UWI's Antigua campus opens September; to admit 800 students
A photo of the University of the West Indies, Mona campus via UWI, Mona Facebook.
The University of the West Indies (The UWI) will this September open the doors of its fourth location – the Five Islands Campus in Antigua and Barbuda.
It will admit 800 students, a majority of whom are already registered in two-year programmes under a franchise agreement with the Antigua State Community College, and other tertiary institutions.
“This is a historic moment in the development of the Caribbean community, in Antigua and Barbuda, the OECS, and for the University of the West Indies that is committed to serving the needs of its chartered members, and the entire region,” said UWI’s Vice-chancellor Sir Hilary Beckles.
UWI's vice-chancellor Sir Hilary Beckles
Speaking at a press conference at the UWI’s Regional Headquarters on Mona Road in Kingston on Wednesday, Beckles said the new Five Islands campus will not only serve specific developmental needs of Antigua and Barbuda, but will provide a hub to enable the greater participation in the development agendas of the Organsiation of Eastern Caribbean States (OECS).
“Fine public Universities, such as the University of the West Indies, are not designed nor funded to serve themselves. Their mandate is to serve all sections of the communities that support them. UWI knows no other mandate. It is the region’s premier public university, ranked within the top five per cent of the world’s finest,” Beckles said.
UWI’s undergraduate programmes currently on offer in Antigua span the areas of humanities, social sciences and technology.
Students, however, had to complete their final year of study at one of UWI’s landing campus in Jamaica, Barbados or Trinidad and Tobago.
According to Beckles, this was to be burdensome for many students.
“Many have had to take out loans to fund their education away from home; leave their jobs and families”, he said.
UWI is bullish on equipping Eastern Caribbean nationals with the requisite skills to contribute to the economic development of their respective countries.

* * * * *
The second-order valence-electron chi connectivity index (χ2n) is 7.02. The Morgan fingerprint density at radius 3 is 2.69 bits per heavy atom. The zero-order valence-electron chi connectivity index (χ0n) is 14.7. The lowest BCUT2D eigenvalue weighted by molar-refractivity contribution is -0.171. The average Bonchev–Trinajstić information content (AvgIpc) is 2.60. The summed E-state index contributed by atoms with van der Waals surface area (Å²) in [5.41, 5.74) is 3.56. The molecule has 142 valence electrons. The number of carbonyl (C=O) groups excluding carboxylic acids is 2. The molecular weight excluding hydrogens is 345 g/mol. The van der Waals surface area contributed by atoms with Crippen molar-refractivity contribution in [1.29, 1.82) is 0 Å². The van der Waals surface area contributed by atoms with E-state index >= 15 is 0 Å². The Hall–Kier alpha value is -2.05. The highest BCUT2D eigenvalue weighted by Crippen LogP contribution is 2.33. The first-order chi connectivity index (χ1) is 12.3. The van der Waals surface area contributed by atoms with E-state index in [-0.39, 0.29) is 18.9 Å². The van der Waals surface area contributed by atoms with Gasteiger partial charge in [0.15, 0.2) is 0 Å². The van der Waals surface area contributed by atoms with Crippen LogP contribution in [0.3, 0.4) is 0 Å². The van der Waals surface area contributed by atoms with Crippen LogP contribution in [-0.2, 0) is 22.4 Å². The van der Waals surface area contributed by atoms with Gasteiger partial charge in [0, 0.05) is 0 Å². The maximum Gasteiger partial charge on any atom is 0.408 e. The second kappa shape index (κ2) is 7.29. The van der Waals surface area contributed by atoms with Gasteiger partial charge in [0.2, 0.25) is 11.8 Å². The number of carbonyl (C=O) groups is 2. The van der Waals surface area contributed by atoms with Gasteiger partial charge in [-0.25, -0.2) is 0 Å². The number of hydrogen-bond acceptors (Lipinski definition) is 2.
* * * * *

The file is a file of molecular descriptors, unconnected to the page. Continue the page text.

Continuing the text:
“The OECS registers the lowest rates of youth tertiary education enrollment in the Caribbean, and indeed the hemisphere. This unacceptable circumstance is reflected in some of the highest youth unemployment rates in the region,” Beckles said.
The vice chancellor however singled out education, nursing as well as hospitality and tourism as “desperately-needed programmes to help sustain economic, human and social development, particularly in Antigua.
The Government of Antigua and Barbuda had placed a case before UWI, inviting its greater involvement in the development affairs of the country and subregion.
Several regional governments had reportedly expressed reservations about opening a fourth campus in Antigua, but the vice-chancellor on Wednesday said: “Each and everyone has endorsed the new campus.”
“For the university, this request was simultaneously a practical, financial and ethical matter,” Beckles added.
The Antiguan government spends US$9 million per year on post-secondary institutions, but it is to come up with US$3 million for the startup of the new Five Islands campus.
Beckles also indicated that the Five Islands campus had most, if not all, systems in place to function as a landing campus.
“The Five Islands campus is an articulation of existing schools that are functional. We are not building it from a zero base,” Beckles said, noting that the institution only needed to tie up administrative and legal functions.
With respect to enrollment target and programme offerings, Beckles expects those numbers to grow over time.
“All our campuses started with a handful of students … Look at us now,” Beckles said.
Beckles said the UWI started with modest and humble investments but has received assistance from international and regional donors alike.
“It’s a future to be crafted by us all. In this regard, we urge the region to embrace this youngest sibling of the UWI, in much the same way that you have developed and celebrated sister campus” Beckles said.